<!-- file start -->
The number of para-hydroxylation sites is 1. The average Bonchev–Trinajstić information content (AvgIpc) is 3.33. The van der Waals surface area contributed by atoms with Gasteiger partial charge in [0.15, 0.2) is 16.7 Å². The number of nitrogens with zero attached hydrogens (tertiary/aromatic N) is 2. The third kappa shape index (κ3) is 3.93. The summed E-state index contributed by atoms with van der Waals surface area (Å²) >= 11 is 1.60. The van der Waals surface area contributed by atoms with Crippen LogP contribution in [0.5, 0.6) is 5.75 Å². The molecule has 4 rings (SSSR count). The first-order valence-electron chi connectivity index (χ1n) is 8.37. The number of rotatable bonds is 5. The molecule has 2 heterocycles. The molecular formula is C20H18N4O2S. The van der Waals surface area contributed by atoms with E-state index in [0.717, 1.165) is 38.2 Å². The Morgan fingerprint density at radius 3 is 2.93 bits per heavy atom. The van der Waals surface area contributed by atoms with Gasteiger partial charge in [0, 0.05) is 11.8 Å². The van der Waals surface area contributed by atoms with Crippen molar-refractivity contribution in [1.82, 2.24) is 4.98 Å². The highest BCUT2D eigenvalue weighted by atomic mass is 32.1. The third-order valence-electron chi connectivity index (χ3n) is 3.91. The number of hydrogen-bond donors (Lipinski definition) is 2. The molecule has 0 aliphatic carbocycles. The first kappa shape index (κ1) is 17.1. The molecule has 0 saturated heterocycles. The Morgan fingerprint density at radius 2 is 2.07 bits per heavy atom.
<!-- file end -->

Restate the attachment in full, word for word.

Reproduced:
The number of para-hydroxylation sites is 1. The average Bonchev–Trinajstić information content (AvgIpc) is 3.33. The van der Waals surface area contributed by atoms with Gasteiger partial charge in [0.15, 0.2) is 16.7 Å². The number of nitrogens with zero attached hydrogens (tertiary/aromatic N) is 2. The third kappa shape index (κ3) is 3.93. The summed E-state index contributed by atoms with van der Waals surface area (Å²) >= 11 is 1.60. The van der Waals surface area contributed by atoms with Crippen LogP contribution in [0.5, 0.6) is 5.75 Å². The molecule has 4 rings (SSSR count). The first-order valence-electron chi connectivity index (χ1n) is 8.37. The number of rotatable bonds is 5. The molecule has 2 heterocycles. The molecular formula is C20H18N4O2S. The van der Waals surface area contributed by atoms with E-state index in [0.717, 1.165) is 38.2 Å². The Morgan fingerprint density at radius 3 is 2.93 bits per heavy atom. The van der Waals surface area contributed by atoms with Gasteiger partial charge in [0, 0.05) is 11.8 Å². The van der Waals surface area contributed by atoms with Crippen molar-refractivity contribution in [1.82, 2.24) is 4.98 Å². The highest BCUT2D eigenvalue weighted by atomic mass is 32.1. The third-order valence-electron chi connectivity index (χ3n) is 3.91. The number of hydrogen-bond donors (Lipinski definition) is 2. The molecule has 0 aliphatic carbocycles. The first kappa shape index (κ1) is 17.1. The molecule has 0 saturated heterocycles. The Morgan fingerprint density at radius 2 is 2.07 bits per heavy atom.